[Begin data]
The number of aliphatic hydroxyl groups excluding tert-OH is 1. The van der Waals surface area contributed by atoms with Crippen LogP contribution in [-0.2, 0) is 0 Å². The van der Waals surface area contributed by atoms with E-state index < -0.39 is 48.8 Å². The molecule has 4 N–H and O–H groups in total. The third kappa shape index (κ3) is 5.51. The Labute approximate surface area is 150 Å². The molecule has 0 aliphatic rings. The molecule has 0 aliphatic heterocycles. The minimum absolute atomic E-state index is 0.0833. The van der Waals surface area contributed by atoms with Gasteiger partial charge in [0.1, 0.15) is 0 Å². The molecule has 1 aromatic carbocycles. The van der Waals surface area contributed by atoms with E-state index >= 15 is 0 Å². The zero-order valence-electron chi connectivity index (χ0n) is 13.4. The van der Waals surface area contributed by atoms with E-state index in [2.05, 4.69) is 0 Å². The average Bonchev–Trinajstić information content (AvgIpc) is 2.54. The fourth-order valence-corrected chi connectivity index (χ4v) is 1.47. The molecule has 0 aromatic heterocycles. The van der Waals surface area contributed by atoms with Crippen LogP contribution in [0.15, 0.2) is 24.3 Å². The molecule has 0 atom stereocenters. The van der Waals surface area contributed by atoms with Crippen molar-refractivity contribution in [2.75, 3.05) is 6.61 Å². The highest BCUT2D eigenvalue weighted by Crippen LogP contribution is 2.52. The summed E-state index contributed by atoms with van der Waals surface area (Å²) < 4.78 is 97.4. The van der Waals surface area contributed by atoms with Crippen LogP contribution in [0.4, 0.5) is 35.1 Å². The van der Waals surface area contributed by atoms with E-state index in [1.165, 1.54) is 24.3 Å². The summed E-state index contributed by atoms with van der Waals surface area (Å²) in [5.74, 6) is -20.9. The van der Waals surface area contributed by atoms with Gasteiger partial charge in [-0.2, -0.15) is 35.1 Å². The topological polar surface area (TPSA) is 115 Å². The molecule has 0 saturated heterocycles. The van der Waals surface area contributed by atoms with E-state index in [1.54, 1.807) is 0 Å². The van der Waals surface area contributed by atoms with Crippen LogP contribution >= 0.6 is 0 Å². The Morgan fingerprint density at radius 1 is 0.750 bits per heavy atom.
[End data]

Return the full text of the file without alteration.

The number of aliphatic hydroxyl groups excluding tert-OH is 1. The van der Waals surface area contributed by atoms with Crippen LogP contribution in [-0.2, 0) is 0 Å². The van der Waals surface area contributed by atoms with E-state index < -0.39 is 48.8 Å². The molecule has 4 N–H and O–H groups in total. The third kappa shape index (κ3) is 5.51. The Labute approximate surface area is 150 Å². The molecule has 0 aliphatic rings. The molecule has 0 aliphatic heterocycles. The minimum absolute atomic E-state index is 0.0833. The van der Waals surface area contributed by atoms with Gasteiger partial charge in [0.1, 0.15) is 0 Å². The molecule has 1 aromatic carbocycles. The van der Waals surface area contributed by atoms with E-state index >= 15 is 0 Å². The zero-order valence-electron chi connectivity index (χ0n) is 13.4. The van der Waals surface area contributed by atoms with E-state index in [2.05, 4.69) is 0 Å². The average Bonchev–Trinajstić information content (AvgIpc) is 2.54. The fourth-order valence-corrected chi connectivity index (χ4v) is 1.47. The molecule has 0 aromatic heterocycles. The van der Waals surface area contributed by atoms with Crippen LogP contribution in [0.15, 0.2) is 24.3 Å². The molecule has 0 atom stereocenters. The van der Waals surface area contributed by atoms with Crippen molar-refractivity contribution in [2.75, 3.05) is 6.61 Å². The highest BCUT2D eigenvalue weighted by Crippen LogP contribution is 2.52. The summed E-state index contributed by atoms with van der Waals surface area (Å²) < 4.78 is 97.4. The van der Waals surface area contributed by atoms with Crippen LogP contribution in [0.4, 0.5) is 35.1 Å². The van der Waals surface area contributed by atoms with E-state index in [1.165, 1.54) is 24.3 Å². The summed E-state index contributed by atoms with van der Waals surface area (Å²) in [5.74, 6) is -20.9. The van der Waals surface area contributed by atoms with Gasteiger partial charge in [-0.2, -0.15) is 35.1 Å². The topological polar surface area (TPSA) is 115 Å². The molecule has 0 saturated heterocycles. The van der Waals surface area contributed by atoms with E-state index in [1.54, 1.807) is 0 Å². The van der Waals surface area contributed by atoms with Crippen LogP contribution >= 0.6 is 0 Å². The Morgan fingerprint density at radius 1 is 0.750 bits per heavy atom.